St. Paul’s letter to the Ephesians states clearly that we are God’s
handiwork. We know also from other parts of Scripture that we are made in the image and likeness of God, and He has written His law within our hearts. But the other Scriptures for the Fourth Sunday of Lent remind us that we are capable of good and evil, and each of those choices has its consequences.
The Gospel of John reminds us that wicked works in our lives lead us to want to hide in the darkness, so that our wickedness is not exposed. Most of us have had or do have special groups in our lives that we know will accept our wicked ways. We know who will be willing to listen to our prejudiced stories or be willing to join in our hateful speech. We know who we want in our company when we choose to do something evil. During this time of Lent, it might be good to acknowledge who that person or group of people are in our lives. We may want to label our choice to be with them as a near occasion of sin. Instead of acting surprised about how we act in that group, isn’t it time that we grow up and admit that we know where to go and who to be with when we want to be evil?
We also have those people in our lives who we know will not accept any less than our best. It doesn’t mean that we have to be perfect in their presence but we know that they and we are better together. We encourage each other to act in righteous and holy ways. This is also that wonderful group of people in our lives with whom we can be vulnerable. They will not take advantage of our weaknesses nor use our weaknesses to manipulate us. They will not take responsibility for our actions but will encourage us to move in the right direction. With them we are encouraged to live our lives in the light and not in the dark.
John 3:16, from the Gospel on the Fourth Sunday of Lent, can be seen on banners and T-shirts at sporting events and other public gatherings. “For God so loved the world that He gave His only son, so that everyone who believes in Him might not perish but might have eternal life.” This verse from Scripture is meant as an encouragement for us, a bright light in the midst of each of our lives. As we acknowledge our own sins and our own good works, we know that this incredible gift of love has already been given to us. This proclamation of God’s love is meant to free us so that we can live our lives more deeply in the light. This reassurance and gift from God cannot free us unless we believe it. Do you believe that this gift has been given to you? Do you believe that you are made in the image and likeness of God? Do you believe that you are God’s handiwork, His work of art? Do you believe that you have been created for light and not darkness? Don’t just skip over these questions because you’ve heard them before or you gave them some sort of superficial answer in the past. Stop and answer them for real! Who do you belong to? Who will never abandon you? Who holds you in the palm of His hand? Answer these questions as if your life depends on those answers, because it does. You can live your whole life in fear and anxiety if you choose not to believe what God has already done for you out of love.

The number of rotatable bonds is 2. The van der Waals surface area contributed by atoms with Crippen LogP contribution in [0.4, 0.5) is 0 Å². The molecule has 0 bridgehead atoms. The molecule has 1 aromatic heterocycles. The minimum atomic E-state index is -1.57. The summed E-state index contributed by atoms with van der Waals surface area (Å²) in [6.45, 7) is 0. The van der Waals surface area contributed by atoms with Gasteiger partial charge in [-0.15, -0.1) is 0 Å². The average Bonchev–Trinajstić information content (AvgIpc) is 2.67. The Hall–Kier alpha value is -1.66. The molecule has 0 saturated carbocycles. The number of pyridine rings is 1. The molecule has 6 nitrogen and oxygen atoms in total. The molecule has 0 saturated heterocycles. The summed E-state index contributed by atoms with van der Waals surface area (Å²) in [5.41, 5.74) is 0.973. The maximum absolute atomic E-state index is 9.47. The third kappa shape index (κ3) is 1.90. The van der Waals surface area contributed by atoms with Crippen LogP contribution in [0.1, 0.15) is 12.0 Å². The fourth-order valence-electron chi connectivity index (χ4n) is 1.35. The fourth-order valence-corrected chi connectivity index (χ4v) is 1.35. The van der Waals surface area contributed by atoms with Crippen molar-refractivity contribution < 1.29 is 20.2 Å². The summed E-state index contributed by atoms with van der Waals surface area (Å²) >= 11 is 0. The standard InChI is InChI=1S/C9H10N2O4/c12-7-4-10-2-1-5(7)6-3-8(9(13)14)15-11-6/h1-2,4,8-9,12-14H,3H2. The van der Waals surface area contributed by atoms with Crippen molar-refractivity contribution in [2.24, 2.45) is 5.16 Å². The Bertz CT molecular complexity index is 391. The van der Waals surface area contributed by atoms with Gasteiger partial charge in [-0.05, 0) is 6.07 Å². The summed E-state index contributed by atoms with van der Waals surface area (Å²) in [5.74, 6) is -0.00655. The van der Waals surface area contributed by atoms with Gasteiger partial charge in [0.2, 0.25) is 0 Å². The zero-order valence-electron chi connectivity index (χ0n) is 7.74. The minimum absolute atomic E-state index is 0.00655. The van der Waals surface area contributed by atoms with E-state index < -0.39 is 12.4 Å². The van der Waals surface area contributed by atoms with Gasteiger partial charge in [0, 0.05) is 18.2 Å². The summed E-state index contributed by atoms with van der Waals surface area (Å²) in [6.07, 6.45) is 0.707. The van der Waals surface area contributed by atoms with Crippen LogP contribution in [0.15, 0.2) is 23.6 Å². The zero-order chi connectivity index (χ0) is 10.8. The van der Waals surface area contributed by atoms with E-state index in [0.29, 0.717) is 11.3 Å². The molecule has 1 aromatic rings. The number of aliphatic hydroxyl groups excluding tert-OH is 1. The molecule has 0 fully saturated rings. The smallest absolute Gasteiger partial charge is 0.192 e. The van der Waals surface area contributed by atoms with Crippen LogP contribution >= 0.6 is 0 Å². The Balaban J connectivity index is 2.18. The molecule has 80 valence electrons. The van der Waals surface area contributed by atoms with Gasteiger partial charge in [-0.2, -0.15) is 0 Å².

Living with the consequences of our sins and wickedness is tough, especially if we’re trying to repent and believe in the Gospel. But we must. The consequences are not punishment but the fruit that comes from our choices. So many of our good works can flow from our lives as we live with the consequences of the past. We are so deeply aware of our own personal sin, the sins of our community in the Church and in the world, and the sins within our own families, friendships and relationships. How we seek forgiveness, how we give forgiveness to others, how we heal the brokenness and division that is within us and around us and how we live with the mistrust that exists because of our choices in the past can reveal so much of the healing power of love that comes with repentance and renewal. Try not to run from the consequences of your past evil choices but choose to be the healing power of love as those consequences give way to light and goodness. This is the hope on which we stand, and it is the reason we look forward to Easter.
Father Wester is pastor of All Saints Parish in St. Peters.